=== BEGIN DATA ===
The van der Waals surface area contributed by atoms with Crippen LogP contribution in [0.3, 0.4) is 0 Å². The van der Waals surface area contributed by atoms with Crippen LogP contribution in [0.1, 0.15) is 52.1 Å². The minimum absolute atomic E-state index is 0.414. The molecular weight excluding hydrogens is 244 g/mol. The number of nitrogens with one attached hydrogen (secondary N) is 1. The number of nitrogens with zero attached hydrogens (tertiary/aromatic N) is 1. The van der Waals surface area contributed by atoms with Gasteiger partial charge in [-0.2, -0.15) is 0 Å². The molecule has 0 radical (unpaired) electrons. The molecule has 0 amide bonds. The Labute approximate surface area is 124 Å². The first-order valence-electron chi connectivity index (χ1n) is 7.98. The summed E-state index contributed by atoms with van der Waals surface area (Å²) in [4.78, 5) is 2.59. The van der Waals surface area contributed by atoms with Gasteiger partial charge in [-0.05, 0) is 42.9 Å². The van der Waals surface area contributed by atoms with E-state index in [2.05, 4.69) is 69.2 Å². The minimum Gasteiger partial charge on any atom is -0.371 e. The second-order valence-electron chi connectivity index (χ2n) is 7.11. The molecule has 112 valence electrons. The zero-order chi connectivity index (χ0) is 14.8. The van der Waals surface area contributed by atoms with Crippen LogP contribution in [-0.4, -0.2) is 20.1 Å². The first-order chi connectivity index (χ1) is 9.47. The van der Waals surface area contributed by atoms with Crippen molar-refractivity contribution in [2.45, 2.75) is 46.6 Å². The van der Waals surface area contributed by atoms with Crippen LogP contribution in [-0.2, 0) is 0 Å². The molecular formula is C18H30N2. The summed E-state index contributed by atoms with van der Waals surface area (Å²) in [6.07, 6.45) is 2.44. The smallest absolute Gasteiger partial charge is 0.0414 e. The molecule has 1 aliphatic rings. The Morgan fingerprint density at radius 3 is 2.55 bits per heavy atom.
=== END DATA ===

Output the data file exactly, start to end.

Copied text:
The van der Waals surface area contributed by atoms with Crippen LogP contribution in [0.3, 0.4) is 0 Å². The van der Waals surface area contributed by atoms with Crippen LogP contribution in [0.1, 0.15) is 52.1 Å². The minimum absolute atomic E-state index is 0.414. The molecular weight excluding hydrogens is 244 g/mol. The number of nitrogens with one attached hydrogen (secondary N) is 1. The number of nitrogens with zero attached hydrogens (tertiary/aromatic N) is 1. The van der Waals surface area contributed by atoms with Gasteiger partial charge in [-0.2, -0.15) is 0 Å². The molecule has 0 radical (unpaired) electrons. The molecule has 0 amide bonds. The Labute approximate surface area is 124 Å². The first-order valence-electron chi connectivity index (χ1n) is 7.98. The summed E-state index contributed by atoms with van der Waals surface area (Å²) in [4.78, 5) is 2.59. The van der Waals surface area contributed by atoms with Gasteiger partial charge in [-0.05, 0) is 42.9 Å². The van der Waals surface area contributed by atoms with E-state index in [2.05, 4.69) is 69.2 Å². The minimum Gasteiger partial charge on any atom is -0.371 e. The second-order valence-electron chi connectivity index (χ2n) is 7.11. The molecule has 112 valence electrons. The zero-order chi connectivity index (χ0) is 14.8. The van der Waals surface area contributed by atoms with Crippen LogP contribution in [-0.4, -0.2) is 20.1 Å². The first-order chi connectivity index (χ1) is 9.47. The van der Waals surface area contributed by atoms with Crippen molar-refractivity contribution in [2.45, 2.75) is 46.6 Å². The van der Waals surface area contributed by atoms with Crippen LogP contribution in [-0.2, 0) is 0 Å². The molecular formula is C18H30N2. The summed E-state index contributed by atoms with van der Waals surface area (Å²) in [6.07, 6.45) is 2.44. The smallest absolute Gasteiger partial charge is 0.0414 e. The molecule has 1 aliphatic rings. The Morgan fingerprint density at radius 3 is 2.55 bits per heavy atom.